"El Pibe de Oro" ("The Golden Rascal"), what started out as a nickname while he started playing at the ripe old age of 11 for Argentinos Junior FC has ultimately defined his legacy. He was born in the dog-eat-pup slums of Villa Fiorito, the poorest province of Buenos Aires, Argentina. The streets were open sewers, there was no running water, there were holes where tin roofs should have been, children prodded trash heaps with long sticks looking for scrap to sell and morsels to eat, while the dogs would feed from the leftovers of leftovers. And Diego found himself stuffed in a little shack with four sisters and two parents. He was Don Diego and Dona Tota’s fourth child. He was willfully conceived because his father wanted a son who could contribute in the mills. Had Maradona’s father not an open mind, his son would have been one of the countless daily-wage menial workers travelling to and fro to Buenos Aires.
There’s little wonder why Maradona felt kinship with Naples. The city was the poorest city in all of Italy, and one of the poorest in Europe. The club risked potential bankruptcy and dissolvement in order to sign him. Maradona paid the faith back handsomely by flipping the Serie A map on its head by taking relegation candidates to two championship wins, and breaking the hegemony of Juventus and the Milan clubs, at a time when the Italian league was the best in the world, thronged by Platini, Falcao, and the likes.
With his country, his ``Hand of God” handball goal and ousting of bitter rivals England on the way to the Mexico 1986 World Cup win, won Argentina some pride back after the embarrassment of the loss at the Falklands against the United Kingdom. Rising with Peter Shilton, Maradona positioned his clenched fist above his head to loop the ball away from the England goalkeeper and into the net. It is without contention the greatest unawarded foul in football history.
While his second goal against England in the same match was voted the best goal ever in World Cup history. Picking the ball in his own half, back facing the goal, he upended Peter Beardsley, Steve Hodge, Peter Reid, Terry Butcher and Terry Fenwick before hoodwinking Peter Shilton with a last second feint to nestle the ball into the net. French newspaper L'Equipe described Maradona as "half-angel, half-devil." Everything Maradona did had a touch of a do-or-die devilment. It was conditioned in him from an early age.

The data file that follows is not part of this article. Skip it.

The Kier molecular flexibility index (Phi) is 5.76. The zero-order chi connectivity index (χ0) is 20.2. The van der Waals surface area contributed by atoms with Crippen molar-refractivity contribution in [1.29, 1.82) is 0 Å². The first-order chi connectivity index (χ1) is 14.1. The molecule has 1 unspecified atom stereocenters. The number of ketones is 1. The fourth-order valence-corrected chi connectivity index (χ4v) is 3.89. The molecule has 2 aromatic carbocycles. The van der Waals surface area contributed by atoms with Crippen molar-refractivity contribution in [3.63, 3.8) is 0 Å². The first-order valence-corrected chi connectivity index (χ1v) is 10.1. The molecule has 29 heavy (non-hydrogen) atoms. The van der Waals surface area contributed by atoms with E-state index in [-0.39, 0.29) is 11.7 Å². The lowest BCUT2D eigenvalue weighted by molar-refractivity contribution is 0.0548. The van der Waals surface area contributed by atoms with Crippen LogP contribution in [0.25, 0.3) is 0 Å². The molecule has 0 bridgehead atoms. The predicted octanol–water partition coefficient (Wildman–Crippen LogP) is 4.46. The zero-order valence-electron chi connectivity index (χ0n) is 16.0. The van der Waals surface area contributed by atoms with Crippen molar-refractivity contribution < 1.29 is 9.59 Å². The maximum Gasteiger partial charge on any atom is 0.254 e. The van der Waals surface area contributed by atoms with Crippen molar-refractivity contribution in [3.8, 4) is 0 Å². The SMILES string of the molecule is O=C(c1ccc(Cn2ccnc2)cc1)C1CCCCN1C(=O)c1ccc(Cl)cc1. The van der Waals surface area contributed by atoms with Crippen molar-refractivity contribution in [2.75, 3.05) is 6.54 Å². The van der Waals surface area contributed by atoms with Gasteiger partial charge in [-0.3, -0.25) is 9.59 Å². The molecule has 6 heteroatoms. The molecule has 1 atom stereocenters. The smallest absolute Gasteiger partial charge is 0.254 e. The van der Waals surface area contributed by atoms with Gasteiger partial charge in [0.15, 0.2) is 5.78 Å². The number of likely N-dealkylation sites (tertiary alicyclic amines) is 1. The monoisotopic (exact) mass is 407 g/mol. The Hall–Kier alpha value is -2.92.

He said on signing with Argentinos Juniors FC, “I played football always thinking of buying a house for my parents and never having to go back to Fiorito.” Within four years of his debut at 11, so wonderfully impressed were his employers that Argentinos bought an apartment closer to the city to move his family in. Diego Armando Maradona therefore started to support his family from the age of 15. He, like many child prodigies, had to relinquish his childhood and formative years.
Andre 3000, the Grammy-winning rapper, another victim of premature celebrity said in one of his interviews a pertinent point, that gives us a mental foothold in the journey of scaling Maradona’s psyche. He said, “The age you turn into a celebrity, you stay that age forever.” For normal rules of action and consequence do not apply, nor do normal social contracts, constructs. Maradona was football’s Peter Pan.
Pele was more deliberately dignified with his celebrity status, more calculated in his actions, and therefore more translucent, bankable. In Maradona you find an uncensored range of strength and intensity square dancing with shame and depravity; a very mortal dance, tottering on a knife edge. The reason why the world feels intensely for Maradona was because he felt intensely for the world and its pleasures. For many, he was an extension of god, contained in a fragile earthly vessel, cracks and all.
Whether he will be remembered by posterity as the greatest footballer ever is subject to change. But let the record read that no one loved the game of football as madly as this man. No one elicited and commanded a wider range of emotion from loathing to love. There may be more Messis, and Ronaldos in the years to come, but there may never be another Maradona.
And that’s alright because he’s left us with memories enough for 10 lifetimes.
Diego Maradona was born 30 October ,1960 and died on Wednesday 25 November, 2020. He is survived by his children, Diego Sinagra, Joana, Lu, Javielito, Dalma, and Diego Fernando Maradona Ojedo. He was married to his childhood sweetheart and former wife Caludia Villafane; was loved by countless lovers; and was worshipped by millions more.